Elena Mastors, Adjunct Faculty
Dr. Mastors focuses her research on political psychology as it pertains to intelligence, conflict, terrorism and political leadership. She writes frequently on understanding leaders and group dynamics from a political-psychological perspective. Her book projects include:
The Theory and Practice of Terrorism: Alternative Paths of Inquiry (Nova Science Publishers, 2017);
Introduction to Political Psychology, 3rd Edition (Routledge, 2016);
Breaking Al Qaeda: Psychological and Operational Techniques, 2nd Edition (CRC Press, 2014); and
The Lesser Jihad: Recruits and the Al-Qaida Network (Rowman and Littlefield, 2007).
Her shorter recent publications include:
- Elena Mastors and Joseph Campos, “Intelligence Studies, Theory and Intergroup Conflict Resolution: Theory and Beyond,” in National Security and Counterintelligence in the Era of Cyber Espionage, Eugenie da Silva, ed. (Hershey: IGI Global, 2015).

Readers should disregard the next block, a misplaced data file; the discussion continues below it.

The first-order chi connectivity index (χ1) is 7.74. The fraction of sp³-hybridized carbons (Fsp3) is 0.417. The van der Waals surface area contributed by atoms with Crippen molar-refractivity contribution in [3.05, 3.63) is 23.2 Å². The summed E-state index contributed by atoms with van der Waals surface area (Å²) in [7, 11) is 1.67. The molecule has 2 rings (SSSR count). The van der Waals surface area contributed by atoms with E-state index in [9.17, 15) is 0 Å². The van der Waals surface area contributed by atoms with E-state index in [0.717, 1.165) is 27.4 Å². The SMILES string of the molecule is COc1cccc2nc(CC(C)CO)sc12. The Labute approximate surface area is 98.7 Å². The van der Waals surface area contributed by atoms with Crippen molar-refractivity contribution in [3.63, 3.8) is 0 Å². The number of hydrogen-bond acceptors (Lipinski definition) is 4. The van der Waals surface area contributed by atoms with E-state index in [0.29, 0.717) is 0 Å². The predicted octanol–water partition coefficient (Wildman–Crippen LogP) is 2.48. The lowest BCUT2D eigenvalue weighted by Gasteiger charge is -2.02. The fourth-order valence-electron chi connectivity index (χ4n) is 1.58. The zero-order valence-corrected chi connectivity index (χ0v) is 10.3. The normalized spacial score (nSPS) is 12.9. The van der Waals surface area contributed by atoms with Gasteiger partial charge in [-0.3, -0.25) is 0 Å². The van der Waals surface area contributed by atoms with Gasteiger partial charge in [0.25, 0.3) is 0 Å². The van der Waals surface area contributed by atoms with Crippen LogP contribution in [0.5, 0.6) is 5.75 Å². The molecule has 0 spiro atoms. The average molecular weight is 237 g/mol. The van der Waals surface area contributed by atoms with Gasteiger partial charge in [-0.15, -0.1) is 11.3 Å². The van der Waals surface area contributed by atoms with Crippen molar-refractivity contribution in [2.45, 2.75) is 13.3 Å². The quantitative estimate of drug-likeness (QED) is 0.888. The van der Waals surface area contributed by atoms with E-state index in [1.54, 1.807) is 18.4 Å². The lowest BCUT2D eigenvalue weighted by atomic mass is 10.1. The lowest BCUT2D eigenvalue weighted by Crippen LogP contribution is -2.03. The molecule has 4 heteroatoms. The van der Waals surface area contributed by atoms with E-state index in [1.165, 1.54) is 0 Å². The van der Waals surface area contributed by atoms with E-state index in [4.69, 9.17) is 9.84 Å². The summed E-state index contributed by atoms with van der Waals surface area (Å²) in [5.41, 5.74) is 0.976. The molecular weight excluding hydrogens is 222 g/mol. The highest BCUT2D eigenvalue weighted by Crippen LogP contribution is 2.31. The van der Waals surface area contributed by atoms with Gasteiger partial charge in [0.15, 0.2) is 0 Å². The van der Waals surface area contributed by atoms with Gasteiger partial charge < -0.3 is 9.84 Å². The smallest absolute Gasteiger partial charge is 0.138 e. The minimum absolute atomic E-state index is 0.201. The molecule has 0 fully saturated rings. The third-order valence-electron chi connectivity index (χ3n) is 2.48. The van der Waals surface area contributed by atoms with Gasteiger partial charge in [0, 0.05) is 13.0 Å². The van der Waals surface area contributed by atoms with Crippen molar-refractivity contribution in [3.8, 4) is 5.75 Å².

- Elena Mastors and Nicole Drumhiller, “What’s in a Flag? Identity, Symbols and Protests in Belfast,” Peace & Change, 39:4 (2014); Elena Mastors and Rhea Siers, “Omar Hammami: A Case Study in Radicalization,” Behavioral Sciences and the Law, 32:3 (2014);
- and and “Intelligence Studies, Theory, and Intergroup Conflict Resolution: Theory and Beyond.”
Dr. Mastors has been an academic administrator for almost a decade. She has also served as an associate professor in the National Decision Making Department of the Naval War College, and held various senior intelligence and policy positions in the Office of Undersecretary of Defense for Intelligence and the Defense Intelligence Agency.
Dr. Mastors earned her PhD in political science from Washington State University. She lives with her family, and a menagerie of pets in the Seattle area.
She can be reached at firstname.lastname@example.org.